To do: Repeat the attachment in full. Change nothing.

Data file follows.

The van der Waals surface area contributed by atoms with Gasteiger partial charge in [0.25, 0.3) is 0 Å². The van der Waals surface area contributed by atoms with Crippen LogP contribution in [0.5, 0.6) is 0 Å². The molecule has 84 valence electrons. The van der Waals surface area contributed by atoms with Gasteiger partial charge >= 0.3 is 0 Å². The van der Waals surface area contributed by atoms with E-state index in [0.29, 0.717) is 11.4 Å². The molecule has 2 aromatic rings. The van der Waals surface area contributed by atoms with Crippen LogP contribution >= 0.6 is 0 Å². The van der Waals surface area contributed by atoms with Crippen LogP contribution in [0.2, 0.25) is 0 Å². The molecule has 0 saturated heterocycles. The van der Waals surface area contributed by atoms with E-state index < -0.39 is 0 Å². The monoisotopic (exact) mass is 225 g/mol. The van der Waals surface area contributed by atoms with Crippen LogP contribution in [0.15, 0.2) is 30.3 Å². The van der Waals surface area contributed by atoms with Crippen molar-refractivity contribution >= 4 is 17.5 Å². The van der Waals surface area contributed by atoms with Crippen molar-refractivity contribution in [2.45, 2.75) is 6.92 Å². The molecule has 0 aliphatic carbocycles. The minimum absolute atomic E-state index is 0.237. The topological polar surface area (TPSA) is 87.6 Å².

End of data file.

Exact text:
The van der Waals surface area contributed by atoms with Gasteiger partial charge in [0.25, 0.3) is 0 Å². The van der Waals surface area contributed by atoms with Crippen LogP contribution in [0.5, 0.6) is 0 Å². The molecule has 84 valence electrons. The van der Waals surface area contributed by atoms with Gasteiger partial charge >= 0.3 is 0 Å². The van der Waals surface area contributed by atoms with E-state index in [0.29, 0.717) is 11.4 Å². The molecule has 2 aromatic rings. The van der Waals surface area contributed by atoms with Crippen LogP contribution >= 0.6 is 0 Å². The van der Waals surface area contributed by atoms with Crippen LogP contribution in [0.2, 0.25) is 0 Å². The molecule has 0 saturated heterocycles. The van der Waals surface area contributed by atoms with E-state index < -0.39 is 0 Å². The monoisotopic (exact) mass is 225 g/mol. The van der Waals surface area contributed by atoms with Crippen LogP contribution in [0.15, 0.2) is 30.3 Å². The van der Waals surface area contributed by atoms with Crippen molar-refractivity contribution >= 4 is 17.5 Å². The van der Waals surface area contributed by atoms with Crippen molar-refractivity contribution in [2.45, 2.75) is 6.92 Å². The molecule has 0 aliphatic carbocycles. The minimum absolute atomic E-state index is 0.237. The topological polar surface area (TPSA) is 87.6 Å².